Recently I happened across a foolish post on Collider.com, and I’m not providing a link on purpose. I may be a teeny little blog in the vast cacophony of the Internet, but I’m not giving them any added traffic for their clickbait.

The question of the article was whether Lucasfilm should remake the Star Wars prequels. I was prepared to rail against the idiocy of this article, because the prequels are beyond “just fine.”

They’re art. As with all art, there are detractors. That’s fine.

After all, a lot of people “hated” Picasso’s works, and other artists’ for that matter, at first. Citizen Kane wasn’t regarded one of the greatest films of all time until decades after its release.

So I decided not to go down that road. Instead, I decided to examine it as a symptom of a very troubling and lazy trend. The trend of franchise reboots by erasing previous continuity, but retaining the mythology of at least one of its predecessors.

To be sure, one of the easiest examples is the Halloween franchise. The 2018 sequel was a direct offshoot of the story of the first film, ignoring everything else from the predominantly-respected Halloween II to the Rob Zombie’s whole-cloth remake.

To be sure, so much garbage had accumulated in the intervening years – it’s a horror franchise after all – that it was the only way to move forward. But the remaining question is, why did we have to “move forward” with this at all?

Wasn’t it good enough to leave our entertainment behind? It happened. We reacted. We argued. Let’s move on.

But this desire to remake franchises by hook or by crook is a self-sustaining circle that’s powered by the studios and our own crippling nostalgia. So I decided to ask a simple question.

Is It Time to Remake The Godfather Part III?

Is it time to remake The Godfather Part III? What is your initial reaction to that question?

I imagine that, like me, the very idea is preposterous. The Godfather Part III is a much-reviled sequel, and considered to have besmirched an otherwise sterling example of incredible filmmaking.

Whether I agree with that is immaterial. Whether you agree with that is immaterial.

The fact is that The Godfather Part III exists. You may hate it. You may love it. It is a product of a team of filmmakers that belongs to its time and their vision.

If you don’t like it, you don’t have to watch it. This sickening drive to try to recast the past by erasing what we don’t like, and reshaping it to be more in line with that which makes us happy and content is a sickness.

But remaking The Godfather Part III would be completely in line with today’s sensibilities. If we just remade it, we could make it go away! We could pretend it never happened, like some sort of character from an early season for a television series.

“Every time I think the Terminator movies are done, Arnold comes back again!”

An Alternative Idea

Alternatively, we could collectively grow the hell up. You’re going to encounter things you don’t like, and there are going to be things you cannot control.

Even if you remade The Godfather Part III, or the Star Wars prequels, or created the latest in a series of sequels to Terminator 2: Judgment Day by promising that this time everyone can get it just right, so that “everyone” can be happy and spend time with each other again.

This makes no sense, and is a painfully childlike way of approaching things. There are two great reasons why.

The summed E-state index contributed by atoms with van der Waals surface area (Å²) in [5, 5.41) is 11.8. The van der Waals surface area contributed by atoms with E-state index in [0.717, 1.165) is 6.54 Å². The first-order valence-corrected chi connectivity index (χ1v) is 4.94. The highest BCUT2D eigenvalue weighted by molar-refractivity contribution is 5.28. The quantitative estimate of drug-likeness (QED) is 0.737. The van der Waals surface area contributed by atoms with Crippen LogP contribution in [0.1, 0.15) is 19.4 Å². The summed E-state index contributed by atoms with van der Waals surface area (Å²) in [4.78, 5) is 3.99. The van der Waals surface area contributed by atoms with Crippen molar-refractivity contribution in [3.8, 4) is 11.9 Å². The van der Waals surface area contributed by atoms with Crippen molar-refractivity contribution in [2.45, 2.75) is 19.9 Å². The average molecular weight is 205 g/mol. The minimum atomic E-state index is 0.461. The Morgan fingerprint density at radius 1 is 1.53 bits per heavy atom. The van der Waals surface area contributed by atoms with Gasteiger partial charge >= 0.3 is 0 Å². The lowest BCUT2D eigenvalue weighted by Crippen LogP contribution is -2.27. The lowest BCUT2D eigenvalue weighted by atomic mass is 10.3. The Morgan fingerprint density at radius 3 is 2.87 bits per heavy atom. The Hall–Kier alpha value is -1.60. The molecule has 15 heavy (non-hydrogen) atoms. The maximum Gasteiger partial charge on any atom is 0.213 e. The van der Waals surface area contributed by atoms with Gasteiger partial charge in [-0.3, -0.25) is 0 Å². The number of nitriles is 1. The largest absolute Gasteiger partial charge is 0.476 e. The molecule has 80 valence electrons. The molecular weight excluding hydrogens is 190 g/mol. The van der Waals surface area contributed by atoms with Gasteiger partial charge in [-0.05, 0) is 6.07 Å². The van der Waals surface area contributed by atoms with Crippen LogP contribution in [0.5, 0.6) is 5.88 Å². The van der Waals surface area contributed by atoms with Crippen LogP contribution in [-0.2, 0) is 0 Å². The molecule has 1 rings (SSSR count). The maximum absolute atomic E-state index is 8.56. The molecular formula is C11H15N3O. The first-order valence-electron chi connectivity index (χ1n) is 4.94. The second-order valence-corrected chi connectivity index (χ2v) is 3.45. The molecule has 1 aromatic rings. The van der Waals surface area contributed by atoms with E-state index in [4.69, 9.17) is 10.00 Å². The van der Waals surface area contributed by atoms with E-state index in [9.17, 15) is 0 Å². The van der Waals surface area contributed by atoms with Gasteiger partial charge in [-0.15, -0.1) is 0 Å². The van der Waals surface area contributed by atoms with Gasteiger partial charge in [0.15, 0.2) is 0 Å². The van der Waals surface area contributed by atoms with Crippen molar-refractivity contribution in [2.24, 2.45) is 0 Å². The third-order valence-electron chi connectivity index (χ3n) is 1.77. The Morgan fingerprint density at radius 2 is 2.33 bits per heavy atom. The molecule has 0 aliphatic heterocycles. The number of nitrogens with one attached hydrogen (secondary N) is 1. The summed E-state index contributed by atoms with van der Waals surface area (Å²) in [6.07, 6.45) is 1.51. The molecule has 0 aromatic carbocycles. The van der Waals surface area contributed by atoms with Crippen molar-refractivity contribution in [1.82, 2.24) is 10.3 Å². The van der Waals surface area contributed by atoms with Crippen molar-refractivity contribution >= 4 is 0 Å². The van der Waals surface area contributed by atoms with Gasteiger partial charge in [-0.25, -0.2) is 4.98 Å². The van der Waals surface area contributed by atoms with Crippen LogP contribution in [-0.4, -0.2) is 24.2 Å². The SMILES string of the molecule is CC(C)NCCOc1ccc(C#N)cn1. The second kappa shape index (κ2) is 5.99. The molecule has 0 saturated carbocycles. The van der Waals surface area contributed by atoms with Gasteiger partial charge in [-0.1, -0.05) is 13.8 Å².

Reason 1: The original versions will still exist. Unless you are concurrently mandating that every copy of the existing version be confiscated, collected, and destroyed, it will still exist. Remaking it won’t erase it. You’d have to go on a rampage of finding and destroying every print, disc, digital copy, and memory of the original.

Reason 2: You’re considering your opinion superior to everyone else’s in the world, and mandating that every person must like what you like. Without exception, you’re telling the world that just because you didn’t like something, they shouldn’t even be given the opportunity to make up their own minds.

Both of these reasons expose the fundamental truth that the people calling for the remake of sequels and prequels they don’t like have an unhealthy obsession with their own opinion. They’re showing that they can’t handle disliking something.

One of the first lessons parents teach their children is that you’re going to encounter things you don’t like, and you’re just going to have to deal with it. If you cannot, you have no right to call yourself an adult.

“Wrong us…shall we not remake?”

But There’s Money to Be Had from We Suckers

Movie studios used to be able to handle this, and franchises as well. Star Trek VI: The Undiscovered Country gives you the space to ignore Star Trek V: The Final Frontier if you wish, but also doesn’t contradict it in any substantial way. Hell, Star Trek II: The Wrath of Khan allows you to ignore Star Trek: The Motion Picture if you want.

Now, we’re in a feedback loop where any series can “just keep trying” to make the “perfect” sequel. The Terminator franchise is going to give it another shot, too, by ignoring everything after Terminator 2 so we can have the…whatever.

How about we all just call it quits while we’re wherever we’re at, quit obsessing over things we dislike, and just try to see something new? Seriously, let’s all just grow up.

[Also, I think I’m finally going to rewatch The Godfather Part III for the first time in decades. I just watched Beverly Hills Cop III, so I can have a Three-Off and see who wins.]

“Burn me once, shame on you. Burn me three or four times, and I’ll keep coming back. Wait. That’s not right. How does it go again?”
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